Circuit City Stores Inc. reported solid revenue growth and higher profits in the fourth quarter as it benefited from internal improvements and exceptionally strong sales of flat-panel televisions. Its shares rose more than 7 percent.
The Richmond-based retailer exceeded analysts’ expectations in the quarter, reporting a 65 percent increase in its earnings. Both Circuit City, the No. 2 chain of consumer electronics stores, and the larger Best Buy Co. Inc. have benefited from robust industry sales of advanced-technology TVs and MP3 players.
Chief Executive Officer Philip J. Schoonover, a former Best Buy executive who has received a fair share of credit for Circuit City’s turnaround, said the company also managed to improve its quarterly gross profit margin by better managing its supply chain.
For the fourth quarter ended Feb. 28, net income rose to $141.1 million, or 80 cents a share, up from $85.4 million, or 45 cents a share, in the year-earlier period.
Earnings from continuing operations were $146.6 million, or 84 cents a share, in the recent quarter. They exclude a $7.8 million reduction in pretax income that is tied to the company’s more conservative approach in estimating the use of a customer rewards program.
Analysts surveyed by Thomson Financial had estimated quarterly earnings of 77 cents a share.
Sales rose nearly 13 percent to $3.91 billion in the quarter from $3.47 billion in the year-ago period. Same-store sales, or sales at stores open at least a year, rose almost 12 percent, driven by a triple-digit increase in same-store sales of flat-panel TVs. The retailer also benefited from strong Web-site sales.
Schoonover said he was proud of the retailer’s “significant improvement,” and he credited store employees for executing a holiday season strategy that resulted in record December sales. The strong sales throughout the quarter also led to fewer markdowns.
For the year, Circuit City earned $139.5 million, or 77 cents a share, up from $61.7 million, or 31 cents a share, in the year-earlier period. Revenue rose about 11 percent to $11.60 billion from $10.47 billion.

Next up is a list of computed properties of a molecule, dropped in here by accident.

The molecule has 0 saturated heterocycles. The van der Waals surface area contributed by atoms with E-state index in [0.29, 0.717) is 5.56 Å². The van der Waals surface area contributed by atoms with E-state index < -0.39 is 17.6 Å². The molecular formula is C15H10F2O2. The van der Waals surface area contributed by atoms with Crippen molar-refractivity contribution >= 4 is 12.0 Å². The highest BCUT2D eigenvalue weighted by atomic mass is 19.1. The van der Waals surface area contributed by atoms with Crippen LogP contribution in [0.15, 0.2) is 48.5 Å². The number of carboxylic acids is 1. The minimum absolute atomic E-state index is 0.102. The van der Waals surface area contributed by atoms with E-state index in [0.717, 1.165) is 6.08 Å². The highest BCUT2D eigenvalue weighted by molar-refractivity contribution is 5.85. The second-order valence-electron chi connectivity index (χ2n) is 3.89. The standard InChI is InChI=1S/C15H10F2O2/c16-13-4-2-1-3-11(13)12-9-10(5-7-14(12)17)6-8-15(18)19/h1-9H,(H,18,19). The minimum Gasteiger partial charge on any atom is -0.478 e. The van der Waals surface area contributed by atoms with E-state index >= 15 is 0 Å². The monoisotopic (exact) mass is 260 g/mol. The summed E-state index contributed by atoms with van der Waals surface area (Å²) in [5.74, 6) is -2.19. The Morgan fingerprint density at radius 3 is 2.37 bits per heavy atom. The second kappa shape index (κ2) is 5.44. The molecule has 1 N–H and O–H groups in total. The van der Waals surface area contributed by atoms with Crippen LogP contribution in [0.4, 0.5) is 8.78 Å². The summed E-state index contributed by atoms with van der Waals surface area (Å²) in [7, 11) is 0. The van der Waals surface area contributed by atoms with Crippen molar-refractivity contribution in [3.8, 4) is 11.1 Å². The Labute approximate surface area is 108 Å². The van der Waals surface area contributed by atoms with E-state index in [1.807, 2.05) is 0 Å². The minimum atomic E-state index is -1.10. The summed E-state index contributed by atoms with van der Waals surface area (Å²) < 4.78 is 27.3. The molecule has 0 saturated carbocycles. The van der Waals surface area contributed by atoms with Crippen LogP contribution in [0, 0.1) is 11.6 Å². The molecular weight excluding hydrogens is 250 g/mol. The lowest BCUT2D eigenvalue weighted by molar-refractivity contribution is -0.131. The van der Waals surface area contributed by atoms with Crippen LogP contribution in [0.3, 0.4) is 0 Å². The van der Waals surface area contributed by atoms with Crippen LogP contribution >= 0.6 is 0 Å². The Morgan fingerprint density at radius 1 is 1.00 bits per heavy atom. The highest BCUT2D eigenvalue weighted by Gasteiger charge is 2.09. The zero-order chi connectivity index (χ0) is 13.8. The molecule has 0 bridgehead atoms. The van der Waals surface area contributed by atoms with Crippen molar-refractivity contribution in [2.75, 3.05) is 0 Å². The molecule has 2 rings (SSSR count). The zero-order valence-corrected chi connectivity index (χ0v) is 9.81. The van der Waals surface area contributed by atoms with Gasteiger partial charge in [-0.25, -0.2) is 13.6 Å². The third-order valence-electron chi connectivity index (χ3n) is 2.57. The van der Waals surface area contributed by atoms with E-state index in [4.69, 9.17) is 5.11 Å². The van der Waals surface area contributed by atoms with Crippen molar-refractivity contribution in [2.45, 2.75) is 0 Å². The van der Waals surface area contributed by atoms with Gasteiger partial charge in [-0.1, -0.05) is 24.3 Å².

Schoonover said sales in fiscal 2006 were stronger than expected. Some of that growth came from the disciplined use of promotions to lure consumers back to the retailer’s revamped and relocated stores, he said.
During a late morning conference call with analysts, Schoonover said Circuit City’s continued improvements also reflect changes in the way the company communicates key goals to its employees, who are in turn rewarded for delivering on them.
“This cultural shift sets a firm foundation for future growth,” he said.
Circuit City has been relocating stores, improving its merchandising and making other changes to regain market share lost to Best Buy, Wal-Mart Stores Inc. and other retailers.
Executives at Circuit City predict earnings-per-share in the first quarter of fiscal 2007 to be approximately break-even, following losses in previous first quarters. For fiscal 2007, the they expect total sales growth of 7 percent to 11 percent, and an increase in domestic same-store sales between 5 percent and 7 percent.
This year, analysts believe the company will benefit from next-generation gaming systems and continued strength in advanced-tech TVs.
“2006 is anticipated to be the breakout year for advanced TVs,” Lehman Brothers analyst Alan M. Rifkin wrote in a report Wednesday. “We believe the digital TV cycle has just started and that three years of solid growth should ensue, likely followed by another cycle.”
As the company continues relocating and opening stores, it will also be investing heavily in upgrading its outdated information systems.
“The next level of work will require significant investments to strengthen our competitive position and to deliver continued revenue and margin improvements over the long term,” said Schoonover.